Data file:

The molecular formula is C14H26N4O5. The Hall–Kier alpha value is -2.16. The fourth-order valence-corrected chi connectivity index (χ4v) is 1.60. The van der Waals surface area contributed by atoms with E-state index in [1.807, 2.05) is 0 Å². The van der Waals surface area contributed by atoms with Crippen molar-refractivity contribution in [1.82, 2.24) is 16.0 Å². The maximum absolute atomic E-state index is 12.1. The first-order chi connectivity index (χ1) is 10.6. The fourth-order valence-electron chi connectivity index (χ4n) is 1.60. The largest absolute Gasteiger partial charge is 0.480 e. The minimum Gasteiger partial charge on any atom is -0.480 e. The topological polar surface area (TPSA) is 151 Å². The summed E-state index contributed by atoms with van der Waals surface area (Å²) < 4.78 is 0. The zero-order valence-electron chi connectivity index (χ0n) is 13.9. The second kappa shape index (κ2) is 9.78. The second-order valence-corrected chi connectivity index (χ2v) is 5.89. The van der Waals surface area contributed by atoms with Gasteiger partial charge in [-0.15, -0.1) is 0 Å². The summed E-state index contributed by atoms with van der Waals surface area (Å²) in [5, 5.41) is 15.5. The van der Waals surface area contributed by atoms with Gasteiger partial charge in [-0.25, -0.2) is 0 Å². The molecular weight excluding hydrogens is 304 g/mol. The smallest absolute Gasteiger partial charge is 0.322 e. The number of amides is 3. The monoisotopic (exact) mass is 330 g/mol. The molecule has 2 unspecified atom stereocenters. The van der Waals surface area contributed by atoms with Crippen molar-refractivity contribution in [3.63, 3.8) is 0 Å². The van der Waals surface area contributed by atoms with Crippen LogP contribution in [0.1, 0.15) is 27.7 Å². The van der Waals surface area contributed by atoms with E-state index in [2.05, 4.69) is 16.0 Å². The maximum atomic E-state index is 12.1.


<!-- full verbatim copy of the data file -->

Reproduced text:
The molecular formula is C14H26N4O5. The Hall–Kier alpha value is -2.16. The fourth-order valence-corrected chi connectivity index (χ4v) is 1.60. The van der Waals surface area contributed by atoms with E-state index in [1.807, 2.05) is 0 Å². The van der Waals surface area contributed by atoms with Crippen molar-refractivity contribution in [1.82, 2.24) is 16.0 Å². The maximum absolute atomic E-state index is 12.1. The first-order chi connectivity index (χ1) is 10.6. The fourth-order valence-electron chi connectivity index (χ4n) is 1.60. The largest absolute Gasteiger partial charge is 0.480 e. The minimum Gasteiger partial charge on any atom is -0.480 e. The topological polar surface area (TPSA) is 151 Å². The summed E-state index contributed by atoms with van der Waals surface area (Å²) < 4.78 is 0. The zero-order valence-electron chi connectivity index (χ0n) is 13.9. The second kappa shape index (κ2) is 9.78. The second-order valence-corrected chi connectivity index (χ2v) is 5.89. The van der Waals surface area contributed by atoms with Gasteiger partial charge in [-0.15, -0.1) is 0 Å². The summed E-state index contributed by atoms with van der Waals surface area (Å²) in [5, 5.41) is 15.5. The van der Waals surface area contributed by atoms with Gasteiger partial charge in [-0.25, -0.2) is 0 Å². The molecular weight excluding hydrogens is 304 g/mol. The smallest absolute Gasteiger partial charge is 0.322 e. The number of amides is 3. The monoisotopic (exact) mass is 330 g/mol. The molecule has 2 unspecified atom stereocenters. The van der Waals surface area contributed by atoms with Crippen molar-refractivity contribution in [3.63, 3.8) is 0 Å². The van der Waals surface area contributed by atoms with Crippen LogP contribution in [0.1, 0.15) is 27.7 Å². The van der Waals surface area contributed by atoms with E-state index in [2.05, 4.69) is 16.0 Å². The maximum atomic E-state index is 12.1.